Imagine this. Your son’s business is struggling. Your son tells you he really needs a loan as soon as possible. He promises to pay you back and to definitely look after you in your old age. In response to his plea you transfer $98,000.00 to your son’s business account, followed by 12 more advances over time totally $286,000.00.

Imagine your surprise 3 years later when you ask for your money back, because now you need it, and your son replies with, “What are you doing? Why are you demanding repayment all of a sudden? Mum always said don’t worry about the money, just take care of us in retirement”.

This was the situation facing Barry and Lorraine Berghan who had to sue their son in the District Court because he refused to pay back the money they loaned to him. The son claimed that there was never a proper (binding legal) contract with his parents, because he didn’t have to repay the money, he only had to take care of them (whatever that meant) in their old age, something he fully intended to do.

The unfortunate Berghans lost the case in the District Court, but finally obtained judgment on appeal in the Court of Appeal against their son.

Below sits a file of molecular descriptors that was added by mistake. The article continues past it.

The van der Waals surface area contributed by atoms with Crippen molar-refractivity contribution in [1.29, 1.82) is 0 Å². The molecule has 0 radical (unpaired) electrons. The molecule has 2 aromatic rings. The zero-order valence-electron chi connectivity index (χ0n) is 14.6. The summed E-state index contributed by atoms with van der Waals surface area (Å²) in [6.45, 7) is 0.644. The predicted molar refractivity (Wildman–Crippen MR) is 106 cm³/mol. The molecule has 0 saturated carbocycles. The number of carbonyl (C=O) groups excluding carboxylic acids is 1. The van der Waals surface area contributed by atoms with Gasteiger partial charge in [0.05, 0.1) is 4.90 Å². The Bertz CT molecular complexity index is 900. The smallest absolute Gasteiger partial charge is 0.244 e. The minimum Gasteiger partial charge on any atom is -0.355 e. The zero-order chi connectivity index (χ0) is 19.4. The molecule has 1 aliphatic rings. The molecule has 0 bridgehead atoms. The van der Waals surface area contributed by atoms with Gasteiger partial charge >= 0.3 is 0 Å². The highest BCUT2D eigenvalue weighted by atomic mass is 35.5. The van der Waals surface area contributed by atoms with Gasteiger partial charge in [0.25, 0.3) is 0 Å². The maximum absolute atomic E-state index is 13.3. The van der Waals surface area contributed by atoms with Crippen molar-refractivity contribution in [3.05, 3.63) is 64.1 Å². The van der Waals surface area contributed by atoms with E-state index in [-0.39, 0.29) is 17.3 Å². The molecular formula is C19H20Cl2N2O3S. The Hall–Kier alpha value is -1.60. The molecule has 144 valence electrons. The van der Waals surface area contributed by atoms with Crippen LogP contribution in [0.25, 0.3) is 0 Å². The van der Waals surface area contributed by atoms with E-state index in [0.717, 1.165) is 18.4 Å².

The case highlights the potential pitfalls of these sorts of loose family arrangements including:-

1. The agreement was made orally only. This meant the Court had to hear evidence of what was said, and reconstruct what had been agreed to between them;

2. It can be a difficult task for the Court to determine is this a case one of parental concern and charity, or is this intended to be a legitimate loan which must be repaid?

3. Who were the loan moneys advanced to in the first place (so who is liable to repay them?), the son or his company?

In this case the District Court hearing and the Court of Appeal appeal costs were probably in excess of $80,000.00.

As an alternative to this is the Bergan’s could have asked a Solicitor to prepare a properly drawn “Deed of Acknowledgement of Debt”, which may have cost them in the vicinity of $1,800, or 2.25% of their future legal bill. That Deed may also have avoided permanently rupturing the family relationship. Who can put a price on that?